Growing Sunflowers from Seed
How to Grow Sunflowers for Decoration or Food
Whether planting short fluffy varieties or annual forests, growing sunflowers from seed is easy.
Unlike food crops tracing back to South America, Europe or Southeast Asia, sunflowers are almost exclusively from North America. Only three species originate within the southern hemisphere.
Native Americans have been growing sunflowers from seed for millennia. Evidence suggests they were cultivated within Arizona and New Mexico about 3,000 BC perhaps before domesticated corn. American Indian tribes ground the seeds into flour for cakes and breads, mixed meal with other vegetables, and ate the seeds for a snack. Some references indicate they even squeezed the oil to use in breadmaking.
Around 1,500 AD, European explorers brought the plant back from their travels. It was used ornamentally until about 1716, when a patent for sunflower oil was granted in England. Russian Czar Peter the Great discovered the flower while in Holland and started a large cultivation program. The Russian Orthodox Church prohibited consumption of most food oils during Lent and sunflower oil was not on the list. Over two million acres of sunflowers grew in Russia during the early 19th century. It then made its way back to the United States with the name “Mammoth Russian” sunflower.
Though more than 2,000 sunflower varieties have been identified, some are now extinct. Mammoth Russian is the main seed-producing variety, also known as Russian Giant, Tall Russian, Russian Greystripe or simply Mammoth. Italian White is a popular ornamental heirloom. Black oil sunflower seeds, common in wild bird mixes, come predominantly from the Peredovik cultivar.
What can chickens eat to keep them warm in the winter and boost their protein intake? And what is the best food for rabbits other than alfalfa pellets? Black oil sunflower seeds provide nutritious protein, fat and calories for all kinds of livestock. Modern dairies supplement the feed of lactating cows with the seeds, and studies have shown it is excellent within “finishing” rations of beef cattle to build fat stores prior to slaughter. Homesteaders keeping backyard chickens can purchase bags of black oil sunflower seeds and either mix them with daily feed or toss them into poultry runs as a treat.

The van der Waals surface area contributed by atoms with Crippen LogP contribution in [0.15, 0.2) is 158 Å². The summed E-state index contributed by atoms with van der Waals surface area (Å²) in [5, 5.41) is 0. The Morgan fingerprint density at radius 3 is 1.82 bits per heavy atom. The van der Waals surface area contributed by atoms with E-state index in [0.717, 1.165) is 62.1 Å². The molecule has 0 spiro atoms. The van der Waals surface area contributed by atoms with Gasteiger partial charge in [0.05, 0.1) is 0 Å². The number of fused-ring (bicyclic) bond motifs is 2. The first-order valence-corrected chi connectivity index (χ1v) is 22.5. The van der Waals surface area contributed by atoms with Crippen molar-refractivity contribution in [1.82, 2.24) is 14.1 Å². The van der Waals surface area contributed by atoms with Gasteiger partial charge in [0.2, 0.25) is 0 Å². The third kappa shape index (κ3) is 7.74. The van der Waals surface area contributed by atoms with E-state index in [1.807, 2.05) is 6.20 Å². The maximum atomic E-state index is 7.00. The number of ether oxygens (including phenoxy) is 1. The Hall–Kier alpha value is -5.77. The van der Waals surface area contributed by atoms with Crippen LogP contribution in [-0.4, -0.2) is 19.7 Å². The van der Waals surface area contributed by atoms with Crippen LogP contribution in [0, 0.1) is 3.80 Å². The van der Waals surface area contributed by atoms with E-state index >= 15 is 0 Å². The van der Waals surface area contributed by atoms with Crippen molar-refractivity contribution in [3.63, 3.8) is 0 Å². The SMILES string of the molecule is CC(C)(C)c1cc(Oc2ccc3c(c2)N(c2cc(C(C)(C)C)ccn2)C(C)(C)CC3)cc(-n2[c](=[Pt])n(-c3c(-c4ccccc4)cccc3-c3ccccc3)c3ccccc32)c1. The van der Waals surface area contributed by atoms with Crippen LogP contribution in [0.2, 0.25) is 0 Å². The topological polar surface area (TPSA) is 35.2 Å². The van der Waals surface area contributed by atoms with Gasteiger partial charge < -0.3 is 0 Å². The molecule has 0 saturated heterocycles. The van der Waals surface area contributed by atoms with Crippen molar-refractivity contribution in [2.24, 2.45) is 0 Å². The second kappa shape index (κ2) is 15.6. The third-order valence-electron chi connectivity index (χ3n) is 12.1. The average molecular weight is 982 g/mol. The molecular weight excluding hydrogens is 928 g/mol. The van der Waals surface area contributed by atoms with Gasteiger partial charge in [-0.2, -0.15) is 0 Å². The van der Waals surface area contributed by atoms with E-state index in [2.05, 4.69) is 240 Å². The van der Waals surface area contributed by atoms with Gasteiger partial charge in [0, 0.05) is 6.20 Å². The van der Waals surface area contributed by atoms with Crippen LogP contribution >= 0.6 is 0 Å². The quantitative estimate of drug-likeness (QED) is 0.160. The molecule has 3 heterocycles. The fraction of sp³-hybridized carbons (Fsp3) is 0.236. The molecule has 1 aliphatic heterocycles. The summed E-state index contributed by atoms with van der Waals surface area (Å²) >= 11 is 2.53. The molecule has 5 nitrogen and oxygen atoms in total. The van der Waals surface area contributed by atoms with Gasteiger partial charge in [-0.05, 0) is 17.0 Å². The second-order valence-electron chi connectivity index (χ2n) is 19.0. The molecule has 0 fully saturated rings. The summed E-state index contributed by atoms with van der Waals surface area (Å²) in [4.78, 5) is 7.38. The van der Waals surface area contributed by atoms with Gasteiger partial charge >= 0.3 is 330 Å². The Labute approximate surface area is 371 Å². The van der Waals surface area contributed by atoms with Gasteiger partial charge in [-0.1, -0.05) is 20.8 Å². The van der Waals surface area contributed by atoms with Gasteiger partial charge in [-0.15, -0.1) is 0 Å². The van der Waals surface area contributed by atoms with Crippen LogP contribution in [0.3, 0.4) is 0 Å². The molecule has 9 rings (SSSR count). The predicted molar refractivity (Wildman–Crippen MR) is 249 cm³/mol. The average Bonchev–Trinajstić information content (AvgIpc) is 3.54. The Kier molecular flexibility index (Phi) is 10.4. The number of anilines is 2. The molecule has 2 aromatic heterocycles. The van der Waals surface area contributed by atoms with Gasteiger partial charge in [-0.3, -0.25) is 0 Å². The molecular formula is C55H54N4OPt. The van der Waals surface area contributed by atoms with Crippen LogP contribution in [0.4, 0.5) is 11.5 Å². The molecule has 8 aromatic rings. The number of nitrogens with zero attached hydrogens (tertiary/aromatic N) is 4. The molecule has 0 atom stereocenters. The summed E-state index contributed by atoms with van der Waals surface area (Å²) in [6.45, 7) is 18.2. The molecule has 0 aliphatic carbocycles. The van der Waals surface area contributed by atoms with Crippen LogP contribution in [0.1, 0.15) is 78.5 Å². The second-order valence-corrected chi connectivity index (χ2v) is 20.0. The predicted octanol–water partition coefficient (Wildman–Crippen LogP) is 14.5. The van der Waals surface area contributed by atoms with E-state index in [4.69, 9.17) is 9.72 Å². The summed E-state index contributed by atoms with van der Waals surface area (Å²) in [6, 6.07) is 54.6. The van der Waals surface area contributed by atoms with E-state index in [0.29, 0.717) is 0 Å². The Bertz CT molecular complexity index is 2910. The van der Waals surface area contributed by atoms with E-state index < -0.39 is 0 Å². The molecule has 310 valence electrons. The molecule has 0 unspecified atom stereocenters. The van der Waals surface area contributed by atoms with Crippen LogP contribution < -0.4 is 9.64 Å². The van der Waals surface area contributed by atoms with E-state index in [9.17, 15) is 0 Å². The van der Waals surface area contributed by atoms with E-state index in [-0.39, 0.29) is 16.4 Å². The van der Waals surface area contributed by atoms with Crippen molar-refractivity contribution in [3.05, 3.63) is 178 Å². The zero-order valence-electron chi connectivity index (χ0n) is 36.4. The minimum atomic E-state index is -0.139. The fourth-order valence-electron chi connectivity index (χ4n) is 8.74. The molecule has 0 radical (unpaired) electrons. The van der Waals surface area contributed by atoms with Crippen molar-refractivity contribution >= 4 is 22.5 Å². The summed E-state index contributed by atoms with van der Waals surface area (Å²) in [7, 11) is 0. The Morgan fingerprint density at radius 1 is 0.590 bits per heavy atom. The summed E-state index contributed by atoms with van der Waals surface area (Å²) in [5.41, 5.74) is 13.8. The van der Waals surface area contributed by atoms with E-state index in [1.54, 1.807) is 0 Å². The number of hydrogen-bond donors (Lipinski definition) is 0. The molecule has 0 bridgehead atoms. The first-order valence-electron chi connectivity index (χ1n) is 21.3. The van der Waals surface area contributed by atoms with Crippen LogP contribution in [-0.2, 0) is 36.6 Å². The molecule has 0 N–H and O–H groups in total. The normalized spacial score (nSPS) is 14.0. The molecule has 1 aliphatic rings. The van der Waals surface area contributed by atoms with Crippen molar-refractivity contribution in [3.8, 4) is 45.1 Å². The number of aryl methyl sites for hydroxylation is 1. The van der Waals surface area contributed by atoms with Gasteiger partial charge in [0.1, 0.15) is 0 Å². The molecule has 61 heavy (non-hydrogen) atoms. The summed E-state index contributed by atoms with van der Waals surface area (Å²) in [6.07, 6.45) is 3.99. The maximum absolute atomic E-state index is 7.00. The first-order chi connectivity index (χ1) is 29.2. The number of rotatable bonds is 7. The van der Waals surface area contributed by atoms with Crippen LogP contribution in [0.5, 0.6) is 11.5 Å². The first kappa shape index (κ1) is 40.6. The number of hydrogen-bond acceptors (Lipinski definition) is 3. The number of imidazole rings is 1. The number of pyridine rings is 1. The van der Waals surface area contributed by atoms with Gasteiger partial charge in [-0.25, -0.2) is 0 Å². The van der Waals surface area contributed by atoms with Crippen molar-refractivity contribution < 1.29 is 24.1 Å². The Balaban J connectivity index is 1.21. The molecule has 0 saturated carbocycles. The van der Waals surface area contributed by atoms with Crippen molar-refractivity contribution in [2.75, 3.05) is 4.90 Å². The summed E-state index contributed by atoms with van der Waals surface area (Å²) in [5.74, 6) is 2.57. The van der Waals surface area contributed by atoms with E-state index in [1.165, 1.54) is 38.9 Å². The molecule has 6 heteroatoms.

Sunflower seeds are high in fat but they’re also packed with linoleic acid to help with metabolism of other fats. They are also high in vitamin E, folic acid, calcium, iron, manganese, magnesium, niacin, selenium and zinc. Sprouted seeds contain vitamin C. Comprised of 24-27 percent vegan protein, they are almost equal to the same weight in ground beef but with twice the iron and potassium and almost four times the phosphorus. The oil is often used for frying fast food, though this has been proven to be one of the worst fat sources. It’s widely agreed that consuming seeds is the healthiest way to eat sunflowers.
Sunflowers are edible to humans and animals, though mature leaves become bitter. Beautiful cultivars such as Teddy Bear and Chianti produce small seeds which may not be worthwhile for human consumption but are still tasty for animals. Single-stemmed varieties such as Sunrich are pollenless hybrids, so they can be cut and displayed indoors without irritating allergies, but seeds cannot be saved for replanting the next year. Branching varieties reproduce and spread through neighborhoods with the help of wild birds, often interbreeding with intentionally planted cultivars.